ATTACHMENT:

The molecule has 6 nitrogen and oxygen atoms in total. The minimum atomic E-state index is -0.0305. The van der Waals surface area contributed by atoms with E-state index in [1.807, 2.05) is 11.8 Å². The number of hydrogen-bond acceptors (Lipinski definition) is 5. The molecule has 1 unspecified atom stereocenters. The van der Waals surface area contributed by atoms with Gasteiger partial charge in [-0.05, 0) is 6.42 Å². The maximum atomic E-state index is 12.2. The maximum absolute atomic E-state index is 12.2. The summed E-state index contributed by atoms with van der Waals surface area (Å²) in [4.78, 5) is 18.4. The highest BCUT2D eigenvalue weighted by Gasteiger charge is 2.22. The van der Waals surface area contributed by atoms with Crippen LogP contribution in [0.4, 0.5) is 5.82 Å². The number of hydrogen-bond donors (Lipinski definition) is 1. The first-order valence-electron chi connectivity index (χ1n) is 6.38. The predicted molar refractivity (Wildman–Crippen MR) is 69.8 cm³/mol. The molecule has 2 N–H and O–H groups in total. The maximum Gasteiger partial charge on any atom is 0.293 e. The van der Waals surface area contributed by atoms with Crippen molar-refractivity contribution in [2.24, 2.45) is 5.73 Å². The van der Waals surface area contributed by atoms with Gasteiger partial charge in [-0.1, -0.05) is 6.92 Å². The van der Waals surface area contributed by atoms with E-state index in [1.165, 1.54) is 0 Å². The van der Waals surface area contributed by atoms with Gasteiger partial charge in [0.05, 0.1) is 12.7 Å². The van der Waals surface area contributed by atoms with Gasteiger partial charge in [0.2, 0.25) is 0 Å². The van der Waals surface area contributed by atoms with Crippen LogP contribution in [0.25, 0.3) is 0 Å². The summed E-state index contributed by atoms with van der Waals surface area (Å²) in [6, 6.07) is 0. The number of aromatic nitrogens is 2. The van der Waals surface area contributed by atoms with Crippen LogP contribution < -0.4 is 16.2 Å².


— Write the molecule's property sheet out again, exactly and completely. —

The molecule has 6 nitrogen and oxygen atoms in total. The minimum atomic E-state index is -0.0305. The van der Waals surface area contributed by atoms with E-state index in [1.807, 2.05) is 11.8 Å². The number of hydrogen-bond acceptors (Lipinski definition) is 5. The molecule has 1 unspecified atom stereocenters. The van der Waals surface area contributed by atoms with Gasteiger partial charge in [-0.05, 0) is 6.42 Å². The maximum atomic E-state index is 12.2. The maximum absolute atomic E-state index is 12.2. The summed E-state index contributed by atoms with van der Waals surface area (Å²) in [4.78, 5) is 18.4. The highest BCUT2D eigenvalue weighted by Gasteiger charge is 2.22. The van der Waals surface area contributed by atoms with Crippen LogP contribution in [0.4, 0.5) is 5.82 Å². The number of hydrogen-bond donors (Lipinski definition) is 1. The first-order valence-electron chi connectivity index (χ1n) is 6.38. The predicted molar refractivity (Wildman–Crippen MR) is 69.8 cm³/mol. The molecule has 2 N–H and O–H groups in total. The maximum Gasteiger partial charge on any atom is 0.293 e. The van der Waals surface area contributed by atoms with Crippen molar-refractivity contribution in [2.24, 2.45) is 5.73 Å². The van der Waals surface area contributed by atoms with Gasteiger partial charge in [-0.1, -0.05) is 6.92 Å². The van der Waals surface area contributed by atoms with E-state index in [1.165, 1.54) is 0 Å². The van der Waals surface area contributed by atoms with Gasteiger partial charge in [0.05, 0.1) is 12.7 Å². The van der Waals surface area contributed by atoms with Gasteiger partial charge in [0.2, 0.25) is 0 Å². The van der Waals surface area contributed by atoms with Crippen LogP contribution in [0.25, 0.3) is 0 Å². The summed E-state index contributed by atoms with van der Waals surface area (Å²) in [6, 6.07) is 0. The number of aromatic nitrogens is 2. The van der Waals surface area contributed by atoms with Crippen LogP contribution < -0.4 is 16.2 Å².